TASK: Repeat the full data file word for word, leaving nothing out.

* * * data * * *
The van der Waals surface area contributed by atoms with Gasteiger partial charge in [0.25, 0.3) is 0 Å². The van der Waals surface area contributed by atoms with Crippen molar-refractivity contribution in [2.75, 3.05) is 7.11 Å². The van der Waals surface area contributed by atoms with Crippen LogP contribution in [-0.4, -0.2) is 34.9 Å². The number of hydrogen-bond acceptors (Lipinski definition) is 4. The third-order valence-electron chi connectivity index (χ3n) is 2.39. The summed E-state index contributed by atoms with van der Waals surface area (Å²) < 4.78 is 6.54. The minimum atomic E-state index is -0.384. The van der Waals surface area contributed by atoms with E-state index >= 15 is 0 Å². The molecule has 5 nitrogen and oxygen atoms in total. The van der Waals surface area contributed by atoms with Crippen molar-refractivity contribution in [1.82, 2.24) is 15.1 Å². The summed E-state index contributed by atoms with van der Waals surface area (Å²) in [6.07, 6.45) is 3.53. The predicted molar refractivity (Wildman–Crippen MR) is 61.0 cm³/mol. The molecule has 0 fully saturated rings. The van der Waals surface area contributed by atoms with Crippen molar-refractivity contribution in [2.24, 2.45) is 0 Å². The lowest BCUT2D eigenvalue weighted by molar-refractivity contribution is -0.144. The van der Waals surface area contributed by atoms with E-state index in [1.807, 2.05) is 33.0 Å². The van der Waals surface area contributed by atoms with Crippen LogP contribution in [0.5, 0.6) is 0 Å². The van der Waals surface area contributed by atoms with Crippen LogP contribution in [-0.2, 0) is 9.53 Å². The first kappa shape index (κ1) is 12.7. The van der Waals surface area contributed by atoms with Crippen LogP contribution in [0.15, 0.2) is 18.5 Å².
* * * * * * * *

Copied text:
The van der Waals surface area contributed by atoms with Gasteiger partial charge in [0.25, 0.3) is 0 Å². The van der Waals surface area contributed by atoms with Crippen molar-refractivity contribution in [2.75, 3.05) is 7.11 Å². The van der Waals surface area contributed by atoms with Crippen LogP contribution in [-0.4, -0.2) is 34.9 Å². The number of hydrogen-bond acceptors (Lipinski definition) is 4. The third-order valence-electron chi connectivity index (χ3n) is 2.39. The summed E-state index contributed by atoms with van der Waals surface area (Å²) < 4.78 is 6.54. The minimum atomic E-state index is -0.384. The van der Waals surface area contributed by atoms with E-state index >= 15 is 0 Å². The molecule has 5 nitrogen and oxygen atoms in total. The van der Waals surface area contributed by atoms with Crippen molar-refractivity contribution in [1.82, 2.24) is 15.1 Å². The summed E-state index contributed by atoms with van der Waals surface area (Å²) in [6.07, 6.45) is 3.53. The predicted molar refractivity (Wildman–Crippen MR) is 61.0 cm³/mol. The molecule has 0 fully saturated rings. The van der Waals surface area contributed by atoms with Crippen molar-refractivity contribution in [2.24, 2.45) is 0 Å². The lowest BCUT2D eigenvalue weighted by molar-refractivity contribution is -0.144. The van der Waals surface area contributed by atoms with E-state index in [1.807, 2.05) is 33.0 Å². The van der Waals surface area contributed by atoms with Crippen LogP contribution in [0.5, 0.6) is 0 Å². The van der Waals surface area contributed by atoms with Crippen LogP contribution in [-0.2, 0) is 9.53 Å². The first kappa shape index (κ1) is 12.7. The van der Waals surface area contributed by atoms with Crippen LogP contribution in [0.15, 0.2) is 18.5 Å².